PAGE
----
THE INFLATIONARY operating environment has been squeezing corporate profits. Over half the companies listed in Singapore reported an erosion of gross margins in the last quarter, but World Precision Machinery is an exception.
The leading PRC stamping machine player had improved its 2Q2011 gross margins by 4.3 percentage points to 27.8% and net earnings were up 65% at Rmb 54.9 million. Revenues grew 35.9% to Rmb 365.7 million.
World Precision Machinery is a high-growth company, said CEO Shao Jianjun at an investor meeting yesterday (Wed).
”The company’s growth will be driven by sales of our computerized numerical control (CNC) machines,” said Mr Shao.
About two-thirds of its revenues come from manufacturing high-performance high-tonnage machines that are usually customized, such as CNC machines.
Another one third come from manufacturing conventional machines that are mass-produced, manually operated and with a simple structure.
Mr Shao explained that unlike other stamping machine players, World Precision Machinery adopts an integrated business model that produces all the parts that it can as long as doing that is more cost competitive than purchasing the component from the market.
About 90% of its components are made in-house, with processes from smelting, molding to assembly.
It is also highly disciplined in controlling the cost of resources such as labor and raw material input.
The result is top quality products at small price premium, which has enabled the company to grow its market share. Its top line has been growing at about 30% to 40% a year, compared to the industry growth of about 20%.
Its order book as at 5 Aug was Rmb 254 million.
Below is a summary of questions raised by investors at the meeting and the management’s replies.
Q: How does World Precision Machinery compare with Japanese competitor Aida?
Mr Shao: We are not as expensive, and we can provide 24-hour round the clock after-sales service. This is something that they cannot do in China. We are making Aida's mid-range products. We are about 20 years behind global standards (but this is an indicator of our company’s growth prospects). To keep abreast with technology, we have a capex budget of Rmb 50 million per year for equipment upgrade.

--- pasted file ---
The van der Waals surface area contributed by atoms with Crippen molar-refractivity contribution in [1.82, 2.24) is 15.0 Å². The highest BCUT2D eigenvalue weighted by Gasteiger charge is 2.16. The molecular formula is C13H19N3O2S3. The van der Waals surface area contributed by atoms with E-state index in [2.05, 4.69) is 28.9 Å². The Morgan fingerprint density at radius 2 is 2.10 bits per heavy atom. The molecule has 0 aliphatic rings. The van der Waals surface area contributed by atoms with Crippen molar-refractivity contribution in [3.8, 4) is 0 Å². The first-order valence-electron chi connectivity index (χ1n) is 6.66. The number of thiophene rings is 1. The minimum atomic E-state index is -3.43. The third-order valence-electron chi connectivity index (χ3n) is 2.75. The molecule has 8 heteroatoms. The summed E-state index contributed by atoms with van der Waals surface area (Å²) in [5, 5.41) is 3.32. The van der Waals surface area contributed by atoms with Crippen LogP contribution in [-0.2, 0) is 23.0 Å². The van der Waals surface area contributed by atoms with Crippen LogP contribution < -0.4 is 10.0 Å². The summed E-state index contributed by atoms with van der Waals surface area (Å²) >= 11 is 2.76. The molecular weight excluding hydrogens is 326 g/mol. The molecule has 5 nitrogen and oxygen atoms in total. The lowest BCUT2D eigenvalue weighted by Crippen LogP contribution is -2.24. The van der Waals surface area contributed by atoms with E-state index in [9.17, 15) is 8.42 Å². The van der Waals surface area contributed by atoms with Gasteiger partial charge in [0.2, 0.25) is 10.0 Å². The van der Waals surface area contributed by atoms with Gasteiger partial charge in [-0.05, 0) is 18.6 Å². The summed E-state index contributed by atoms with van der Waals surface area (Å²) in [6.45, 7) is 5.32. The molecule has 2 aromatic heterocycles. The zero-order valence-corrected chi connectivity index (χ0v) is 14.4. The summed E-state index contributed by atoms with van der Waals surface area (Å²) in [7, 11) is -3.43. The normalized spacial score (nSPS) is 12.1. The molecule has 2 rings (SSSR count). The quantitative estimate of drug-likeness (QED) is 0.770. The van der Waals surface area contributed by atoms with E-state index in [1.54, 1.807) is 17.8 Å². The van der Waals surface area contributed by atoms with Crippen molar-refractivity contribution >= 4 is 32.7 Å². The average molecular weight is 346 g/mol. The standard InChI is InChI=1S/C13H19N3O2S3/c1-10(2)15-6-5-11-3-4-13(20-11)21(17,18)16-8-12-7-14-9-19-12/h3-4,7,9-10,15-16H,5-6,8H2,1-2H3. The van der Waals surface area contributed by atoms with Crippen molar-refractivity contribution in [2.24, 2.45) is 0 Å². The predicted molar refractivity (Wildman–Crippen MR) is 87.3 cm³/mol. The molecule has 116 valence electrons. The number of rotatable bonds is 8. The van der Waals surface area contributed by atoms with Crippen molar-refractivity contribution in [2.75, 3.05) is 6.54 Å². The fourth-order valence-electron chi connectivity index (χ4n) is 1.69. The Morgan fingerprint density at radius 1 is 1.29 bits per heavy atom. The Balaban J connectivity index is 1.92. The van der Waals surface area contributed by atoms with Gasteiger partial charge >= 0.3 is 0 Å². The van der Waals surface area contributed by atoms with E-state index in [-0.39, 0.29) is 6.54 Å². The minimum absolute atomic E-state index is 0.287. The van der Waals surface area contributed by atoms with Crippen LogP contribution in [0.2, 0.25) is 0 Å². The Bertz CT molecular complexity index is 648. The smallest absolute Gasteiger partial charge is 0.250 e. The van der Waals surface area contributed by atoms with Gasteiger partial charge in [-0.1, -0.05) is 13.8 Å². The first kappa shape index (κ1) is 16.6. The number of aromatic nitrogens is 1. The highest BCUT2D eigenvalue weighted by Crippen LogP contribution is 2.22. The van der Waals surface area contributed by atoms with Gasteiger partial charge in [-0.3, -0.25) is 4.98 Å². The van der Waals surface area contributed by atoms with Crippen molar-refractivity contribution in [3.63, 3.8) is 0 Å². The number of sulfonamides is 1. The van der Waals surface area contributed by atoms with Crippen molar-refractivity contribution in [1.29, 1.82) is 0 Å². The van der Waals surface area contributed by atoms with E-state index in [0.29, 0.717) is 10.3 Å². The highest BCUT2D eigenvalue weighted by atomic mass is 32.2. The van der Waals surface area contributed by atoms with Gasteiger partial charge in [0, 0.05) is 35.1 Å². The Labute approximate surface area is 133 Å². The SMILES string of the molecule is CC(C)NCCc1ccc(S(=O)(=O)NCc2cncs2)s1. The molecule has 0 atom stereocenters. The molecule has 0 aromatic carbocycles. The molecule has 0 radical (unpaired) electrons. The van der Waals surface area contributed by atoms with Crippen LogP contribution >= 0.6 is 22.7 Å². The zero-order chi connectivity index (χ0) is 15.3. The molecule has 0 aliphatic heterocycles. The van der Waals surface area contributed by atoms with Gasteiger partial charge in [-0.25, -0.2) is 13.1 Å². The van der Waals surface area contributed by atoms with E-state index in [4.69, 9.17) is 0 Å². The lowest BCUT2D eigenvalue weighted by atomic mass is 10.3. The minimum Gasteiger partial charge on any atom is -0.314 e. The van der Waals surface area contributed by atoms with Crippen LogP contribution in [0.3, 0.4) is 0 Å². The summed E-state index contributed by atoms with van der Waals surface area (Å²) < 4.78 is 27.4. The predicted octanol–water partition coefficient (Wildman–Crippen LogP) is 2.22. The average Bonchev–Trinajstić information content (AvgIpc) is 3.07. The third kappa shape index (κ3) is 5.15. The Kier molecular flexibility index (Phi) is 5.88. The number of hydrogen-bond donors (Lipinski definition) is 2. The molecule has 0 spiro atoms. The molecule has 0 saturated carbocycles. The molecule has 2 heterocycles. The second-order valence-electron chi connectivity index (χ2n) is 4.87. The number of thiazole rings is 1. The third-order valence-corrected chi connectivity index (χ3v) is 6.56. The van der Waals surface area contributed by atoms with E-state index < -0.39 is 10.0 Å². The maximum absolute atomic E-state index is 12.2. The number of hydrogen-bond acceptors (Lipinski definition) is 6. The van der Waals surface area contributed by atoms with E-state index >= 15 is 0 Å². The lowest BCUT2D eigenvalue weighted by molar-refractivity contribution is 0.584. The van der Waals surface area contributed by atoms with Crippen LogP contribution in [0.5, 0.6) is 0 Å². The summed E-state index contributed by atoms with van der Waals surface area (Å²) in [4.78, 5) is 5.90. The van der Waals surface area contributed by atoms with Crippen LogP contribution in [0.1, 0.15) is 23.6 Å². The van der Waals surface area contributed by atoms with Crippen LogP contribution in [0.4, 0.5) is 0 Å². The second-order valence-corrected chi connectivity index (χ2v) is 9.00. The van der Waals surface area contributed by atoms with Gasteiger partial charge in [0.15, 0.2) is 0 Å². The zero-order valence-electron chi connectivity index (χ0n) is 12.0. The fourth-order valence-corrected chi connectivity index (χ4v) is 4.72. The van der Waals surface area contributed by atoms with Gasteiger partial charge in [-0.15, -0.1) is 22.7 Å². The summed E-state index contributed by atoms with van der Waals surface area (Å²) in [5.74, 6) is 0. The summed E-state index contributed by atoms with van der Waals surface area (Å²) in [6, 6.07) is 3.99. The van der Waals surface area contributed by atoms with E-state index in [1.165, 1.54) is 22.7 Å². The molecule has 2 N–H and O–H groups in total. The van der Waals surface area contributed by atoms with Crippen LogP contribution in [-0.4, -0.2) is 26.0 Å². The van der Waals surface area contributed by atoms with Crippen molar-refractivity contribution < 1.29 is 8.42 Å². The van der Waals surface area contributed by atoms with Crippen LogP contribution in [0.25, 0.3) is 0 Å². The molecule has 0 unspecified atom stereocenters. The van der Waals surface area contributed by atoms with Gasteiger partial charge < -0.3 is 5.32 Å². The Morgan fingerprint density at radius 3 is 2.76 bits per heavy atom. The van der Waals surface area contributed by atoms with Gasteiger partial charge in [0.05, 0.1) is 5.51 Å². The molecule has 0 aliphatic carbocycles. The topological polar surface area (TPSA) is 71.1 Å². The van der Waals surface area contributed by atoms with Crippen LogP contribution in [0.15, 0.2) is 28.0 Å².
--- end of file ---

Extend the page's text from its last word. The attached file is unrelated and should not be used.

Q: Why do you want a plant in Shenyang?
Mr Shao: Our new plant in Shenyang is a collaboration with the local government. Steel prices are lower in the Northeast, compared to in Shanghai. The area is a large national industrial park and houses many key manufacturers in China.
It is very expensive for us to ship our products from our factory near Shanghai to the Northeast. With a factory there, we will have no problem with after-sales service. By being closer to the customer, we can get more orders and save on transport costs.
We have paid for 264,923 sq meters of land there, and intend to build a sizable factory with an area of 65,000 sq meters (100 mu).
We intend to have a total four factories there eventually. Two of size 65,000 sq meters and two of 30,000 sq meters.
Total capital investment, including land, building and equipment, is budgeted at Rmb 500 million.
Phase I is expected to complete by 2H2012, with an estimated annual production output of Rmb 300 million, which is more than what we generated in revenues during 2Q2010.
Q: For the machines that you sell through distributors, do you have problems with order cancellation?
Mr Cheng: Order cancellation is rare. We do not sell consignments as the distribution agent can easily find another customer for the conventional products. High-end products are customized, so deposits are as high as 30% to 60%. We only need to retool high-end products to resell them.
Q: What is your greatest risk?
Mr Shao: Over expansion is a risk. We are looking at our expansion plan very carefully. Our products are in constant demand as many factories shut down and many new factories are being built all the time.
Q: Are any of the other leading PRC players in stamping machinery listed?
Mr Cheng: No.
Q: What is your current interest rate?
Mr Cheng: We pay 6.5%, the benchmark rate.
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